Tight Oil Reservoirs California 2012: Monterey and Surrounding Sediments

Venue: Double Tree Hotel

Location: Bakersfield, California, United States

Event Date/Time: May 30, 2012 End Date/Time: May 31, 2012
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Description

With estimates of the total oil in place in California ranging from 300 billion barrels to over 500 billion barrels, one thing is certain; California has the potential to become the largest oil producing State in the America. The EIA believes the Monterey to contain 64% of all recoverable shale oil in the continental U.S., eclipsing the Eagle Ford and the Bakken. Despite producing significant volumes of oil for over 90 years, new technologies and techniques are now being pioneered and implemented to significantly increase production in California.

Identifying pay zones and characterizing reservoirs in the virtually unique, organic rich, and ultra-tight diatomite zones is developing fast with the introduction of advanced seismic and logging techniques. This combined with the latest advancements in acidization and hydraulic fracing technology that are being innovatively applied within the extreme depths of the San Joaquin mean that resources are being more cost-efficiently exploited than was previously thought possible.

But relative to reserves in place, the vast majority of the Monterey and surrounding sediments are yet to be fully unlocked. So what is the key?

Tight Oil Reservoirs California 2012 is the first dedicated Californian oil congress bringing together leading operators from throughout the State to examine the heterogeneous and naturally fractured nature of the Monterey and surrounding oil sediments in California. The latest techniques and technologies being used to characterize and exploit the State’s capacious oil reserves will be delivered by E&P experts to the delegates present with the aim of maximizing recovery in California’s most prolific oil resources. Regulatory limitations and drivers in Californian will also be examined to offer a comprehensive review on the feasibility of maximizing production using the techniques addressed.

Day One will open with a sub-surface analysis on what makes California so unique in relation to its various oil sediments and how the natural fractures, heterogeneity and complex lithologies of the Monterey formation can be measured and integrated into developing optimal recovery strategies. Reservoir characterization of the organic rich sediments will then be addressed, examining the petrophysical and geochemical characteristics of Californian source and reservoir rocks. Day one will close with California’s leading E&P companies delivering case studies of E&P success in the San Joaquin, Santa Maria and Los Angeles basins, examining the stratigraphical and geological differences that differentiate the oil producing regions.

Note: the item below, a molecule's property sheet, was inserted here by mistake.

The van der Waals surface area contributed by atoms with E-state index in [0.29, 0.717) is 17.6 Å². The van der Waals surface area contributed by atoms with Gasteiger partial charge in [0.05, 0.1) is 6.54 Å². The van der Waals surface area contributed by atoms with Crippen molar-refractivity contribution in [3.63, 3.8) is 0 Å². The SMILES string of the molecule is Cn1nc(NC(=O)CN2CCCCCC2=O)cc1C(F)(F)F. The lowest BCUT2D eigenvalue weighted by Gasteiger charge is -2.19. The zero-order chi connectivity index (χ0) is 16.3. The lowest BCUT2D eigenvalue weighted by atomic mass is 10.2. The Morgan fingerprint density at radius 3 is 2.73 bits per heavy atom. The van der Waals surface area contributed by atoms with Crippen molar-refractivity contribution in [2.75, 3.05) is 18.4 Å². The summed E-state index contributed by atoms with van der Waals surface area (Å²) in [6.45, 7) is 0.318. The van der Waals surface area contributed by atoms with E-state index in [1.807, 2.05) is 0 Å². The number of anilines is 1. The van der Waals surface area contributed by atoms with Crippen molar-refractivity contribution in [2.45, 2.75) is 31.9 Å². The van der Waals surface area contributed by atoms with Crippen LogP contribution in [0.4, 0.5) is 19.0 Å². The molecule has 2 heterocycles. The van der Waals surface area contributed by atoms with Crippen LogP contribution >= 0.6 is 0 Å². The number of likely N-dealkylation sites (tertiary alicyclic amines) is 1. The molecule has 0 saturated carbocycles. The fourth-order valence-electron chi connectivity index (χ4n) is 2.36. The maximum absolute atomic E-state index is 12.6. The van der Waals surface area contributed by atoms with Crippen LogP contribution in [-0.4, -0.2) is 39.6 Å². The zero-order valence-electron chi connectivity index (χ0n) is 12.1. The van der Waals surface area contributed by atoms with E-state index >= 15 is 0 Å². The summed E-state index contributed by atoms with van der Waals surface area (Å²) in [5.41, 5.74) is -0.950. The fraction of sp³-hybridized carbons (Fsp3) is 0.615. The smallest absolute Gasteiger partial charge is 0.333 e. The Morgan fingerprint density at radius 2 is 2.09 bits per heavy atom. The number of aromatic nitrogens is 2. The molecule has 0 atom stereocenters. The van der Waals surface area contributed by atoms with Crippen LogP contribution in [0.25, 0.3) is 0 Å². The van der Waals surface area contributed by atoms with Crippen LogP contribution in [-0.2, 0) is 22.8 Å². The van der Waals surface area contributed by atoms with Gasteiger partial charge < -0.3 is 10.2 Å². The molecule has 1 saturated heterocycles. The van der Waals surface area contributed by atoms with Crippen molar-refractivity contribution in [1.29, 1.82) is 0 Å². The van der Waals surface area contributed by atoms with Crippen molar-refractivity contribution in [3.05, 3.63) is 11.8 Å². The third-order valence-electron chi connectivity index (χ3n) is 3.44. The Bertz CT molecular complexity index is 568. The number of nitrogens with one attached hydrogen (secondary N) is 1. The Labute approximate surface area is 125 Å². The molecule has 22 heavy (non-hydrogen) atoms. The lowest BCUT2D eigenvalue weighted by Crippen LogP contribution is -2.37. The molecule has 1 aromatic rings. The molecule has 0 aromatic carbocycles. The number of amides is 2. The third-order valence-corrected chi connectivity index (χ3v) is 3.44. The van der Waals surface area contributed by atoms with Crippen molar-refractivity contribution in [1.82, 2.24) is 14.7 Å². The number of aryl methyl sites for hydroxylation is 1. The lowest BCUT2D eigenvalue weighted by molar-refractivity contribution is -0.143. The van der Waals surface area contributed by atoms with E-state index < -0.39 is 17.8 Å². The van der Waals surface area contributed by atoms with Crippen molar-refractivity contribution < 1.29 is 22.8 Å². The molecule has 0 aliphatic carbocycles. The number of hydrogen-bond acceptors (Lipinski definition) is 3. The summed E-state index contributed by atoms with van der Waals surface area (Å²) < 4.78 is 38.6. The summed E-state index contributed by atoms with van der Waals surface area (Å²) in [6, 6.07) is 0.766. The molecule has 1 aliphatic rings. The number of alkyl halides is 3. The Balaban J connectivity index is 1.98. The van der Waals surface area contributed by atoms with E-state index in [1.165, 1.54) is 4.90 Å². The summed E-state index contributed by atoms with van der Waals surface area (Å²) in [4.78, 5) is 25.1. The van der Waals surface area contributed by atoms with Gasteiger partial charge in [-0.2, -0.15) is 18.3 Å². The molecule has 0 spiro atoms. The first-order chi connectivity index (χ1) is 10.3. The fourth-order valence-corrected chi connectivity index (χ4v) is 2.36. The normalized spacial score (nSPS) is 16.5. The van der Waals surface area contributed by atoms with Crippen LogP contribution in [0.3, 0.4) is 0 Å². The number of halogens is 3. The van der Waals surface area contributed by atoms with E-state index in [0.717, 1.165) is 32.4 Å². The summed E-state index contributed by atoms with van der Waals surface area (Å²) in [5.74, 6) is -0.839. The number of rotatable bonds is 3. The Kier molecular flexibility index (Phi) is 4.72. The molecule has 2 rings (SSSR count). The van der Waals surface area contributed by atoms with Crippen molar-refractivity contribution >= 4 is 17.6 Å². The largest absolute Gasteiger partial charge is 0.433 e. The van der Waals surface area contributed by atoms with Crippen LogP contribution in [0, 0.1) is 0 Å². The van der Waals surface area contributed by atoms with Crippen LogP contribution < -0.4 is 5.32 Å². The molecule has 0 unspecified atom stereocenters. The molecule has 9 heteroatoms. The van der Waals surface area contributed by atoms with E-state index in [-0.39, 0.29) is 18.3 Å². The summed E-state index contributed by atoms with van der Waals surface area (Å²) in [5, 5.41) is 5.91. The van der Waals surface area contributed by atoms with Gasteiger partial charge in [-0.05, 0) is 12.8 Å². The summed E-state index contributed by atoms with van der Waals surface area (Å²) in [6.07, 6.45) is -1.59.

Day Two begins by examining how operators are implementing new advanced technological solutions for maximizing production in mature reservoirs. Drilling and completions strategies from leading operators will then be examined, looking at acidization and fracing techniques for exploiting the shales of the Monterey and where horizontal and vertical drilling techniques are most effective. Focus then switches to exploitation of the oil-rich diatomaceous zones in California and where fracing and thermal techniques are being used to produce from this unique sediment. Finally, the regulatory environment as it relates to air, water and industry operations will be examined, hearing from multiple stakeholders on how the industry can compliantly and efficiently work within ever-tightening State regulation.

Tight Oil Reservoirs California 2012 is the latest in the well attended Tight Oil Series from American Business Conferences that has consistently delivered tangible exploration and production solutions to leading operators in the Bakken, Eagle Ford, Marcellus and across Canada.

Now it’s time for executives and leading geological, engineering and operations experts from the San Joaquin, Santa Maria, LA, Ventura and Salinas basin to come together in the heart of California’s oil and gas community, Bakersfield, to help producers fully exploit California’s abundant oil reservoirs.

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